Elizabeth Applegate, a colleague in the French Department who is seven months pregnant, asked me if I knew of any classics about parents and children that she could read to bolster her spirits. She insisted that they be positive, which rules out the Oresteia.
As I tried to generate a list, I found it much easier to think of dysfunctional relationships, thereby affirming Tolstoy’s famous maxim that happy families are all alike whereas every unhappy family is unhappy in its own way. I’ll post that list tomorrow.
I discovered, however, that if I expanded the parameters slightly and included surrogate parents, there were some real gems. It may be that authors opt for substitutes as there a lot of emotional baggage in relationships involving direct blood ties. Parents, after all, must be the rule enforcers, which is why children often turn to their grandparents for support. We get to be the good guys.
Please send in your own suggestions as Elizabeth needs you. And as she will be giving birth to a boy, she’s especially open to mother-son stories. Here, in no particular order, is my Top Ten List of Classics with Positive Parent-Child Relationships.
1. Harper Lee, To Kill a Mockingbird
This will be on everyone’s list. With the death of her mother, Scout gets Atticus all to herself.
2. Charles Dickens, David Copperfield
I’ve written in the past about how much I love the David-Betsy Trotwood relationship. But one caution: Betsy enters the picture only because of the spectacular failure of David’s biological mother, who doesn’t protect him from his stepfather and then dies.
3. George Eliot, Silas Marner
Again we have a surrogate parent so another caution is in order. In this instance, Silas saves Eppie’s life and Eppie saves his soul. And then refuses to leave him.
4. Langston Hughes, “Mother to Son”
Hughes knew about strong black mothers and how they could inspire their sons.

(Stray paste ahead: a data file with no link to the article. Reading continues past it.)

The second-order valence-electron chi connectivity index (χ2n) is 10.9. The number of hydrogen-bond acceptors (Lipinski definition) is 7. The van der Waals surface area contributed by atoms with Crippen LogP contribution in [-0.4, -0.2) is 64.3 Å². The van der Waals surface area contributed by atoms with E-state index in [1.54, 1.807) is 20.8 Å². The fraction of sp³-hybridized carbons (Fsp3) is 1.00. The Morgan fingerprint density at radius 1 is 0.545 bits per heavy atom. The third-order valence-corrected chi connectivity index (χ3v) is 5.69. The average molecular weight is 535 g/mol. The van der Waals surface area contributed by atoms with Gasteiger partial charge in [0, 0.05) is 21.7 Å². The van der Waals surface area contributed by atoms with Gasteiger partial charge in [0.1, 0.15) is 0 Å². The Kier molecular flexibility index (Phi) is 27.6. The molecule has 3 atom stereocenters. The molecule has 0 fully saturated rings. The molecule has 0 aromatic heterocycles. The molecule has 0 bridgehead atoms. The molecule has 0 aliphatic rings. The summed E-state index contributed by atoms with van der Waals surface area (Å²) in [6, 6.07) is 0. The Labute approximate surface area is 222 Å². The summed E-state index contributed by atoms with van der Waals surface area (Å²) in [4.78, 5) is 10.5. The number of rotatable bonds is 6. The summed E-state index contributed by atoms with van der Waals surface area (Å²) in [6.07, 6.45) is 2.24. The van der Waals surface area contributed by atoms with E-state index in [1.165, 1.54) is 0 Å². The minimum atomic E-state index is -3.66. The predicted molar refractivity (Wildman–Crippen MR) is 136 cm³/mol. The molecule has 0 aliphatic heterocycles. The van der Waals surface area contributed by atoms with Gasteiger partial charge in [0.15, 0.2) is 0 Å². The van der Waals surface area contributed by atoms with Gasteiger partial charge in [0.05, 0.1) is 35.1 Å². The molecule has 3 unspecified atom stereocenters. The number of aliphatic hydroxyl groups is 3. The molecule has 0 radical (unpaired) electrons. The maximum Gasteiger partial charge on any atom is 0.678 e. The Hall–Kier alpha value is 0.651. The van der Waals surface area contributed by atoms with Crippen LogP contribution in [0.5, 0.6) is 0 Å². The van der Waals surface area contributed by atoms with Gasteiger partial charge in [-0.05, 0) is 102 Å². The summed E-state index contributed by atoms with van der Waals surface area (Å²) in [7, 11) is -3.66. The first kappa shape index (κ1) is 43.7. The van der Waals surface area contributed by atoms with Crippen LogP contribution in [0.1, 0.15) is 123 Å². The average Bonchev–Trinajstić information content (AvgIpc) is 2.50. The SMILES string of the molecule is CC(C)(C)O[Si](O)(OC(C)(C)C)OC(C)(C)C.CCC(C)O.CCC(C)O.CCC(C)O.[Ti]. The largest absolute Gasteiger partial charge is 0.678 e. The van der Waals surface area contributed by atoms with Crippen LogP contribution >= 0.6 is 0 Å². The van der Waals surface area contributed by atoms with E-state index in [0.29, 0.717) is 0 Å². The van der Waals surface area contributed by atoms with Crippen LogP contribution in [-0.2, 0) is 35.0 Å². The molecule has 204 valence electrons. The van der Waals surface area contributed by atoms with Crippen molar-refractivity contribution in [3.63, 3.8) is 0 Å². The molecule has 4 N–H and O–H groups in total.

5. Mark Twain, Huckleberry Finn
Can I count Jim as the father—or maybe mother—that Huck has always needed? It may be that when Jim discovers Pap’s body, he sees a need to step into his role.
Henry Fielding, Tom Jones
6. Maybe it’s okay that Squire Allworthy banishes Tom from his estate, thanks to the machinations of the unscrupulous Blifil. If they were biological father and son, Tom wouldn’t have gone out into the world and learned prudence and religion.
7. Harriet Beecher Stowe, Uncle Tom’s Cabin
We can’t leave out Eliza and her daring dash across the ice to save her child from being sold away from her. Tom, meanwhile, is a kind of surrogate father to little Elsie, much more responsible than her actual father.
8. Henry James, The Golden Bowl
Philosopher Martha Nussbaum sees Adam-Maggie as the quintessential example of a sensitive father-daughter relationship (see last week’s post on her article).
9. Shakespeare, The Tempest
Okay, so Prospero can be cranky at times but he throws Miranda a lovely wedding. He also tells her, in a beautiful passage, how she kept him alive when they were cast off to sea:
O, a cherubim
Thou wast that did preserve me. Thou didst smile.
Infused with a fortitude from heaven,
When I have deck’d the sea with drops full salt,
Under my burthen groan’d; which raised in me
An undergoing stomach, to bear up
Against what should ensue.
10. Barbara Kingsolver, The Bean Trees and Flight Behavior
Two engaging novels about a young woman who learns how to become a good mother.
11. Bonus pick: Francis Hodgson Burnett, Little Lord Fauntleroy
Most people today would find this novel by the author of The Secret Garden to be overly sentimental, but as a child I was riveted by its account of the son of an earl’s younger son who is banished when he marries an American and who then dies. Fauntleroy, who refers to his mother as “dearest,” then discovers that he is the heir when the earl’s older son dies.
Coming tomorrow: Parent-Child Relationships from Hell.
(Elizabeth, you can skip this follow-up post.)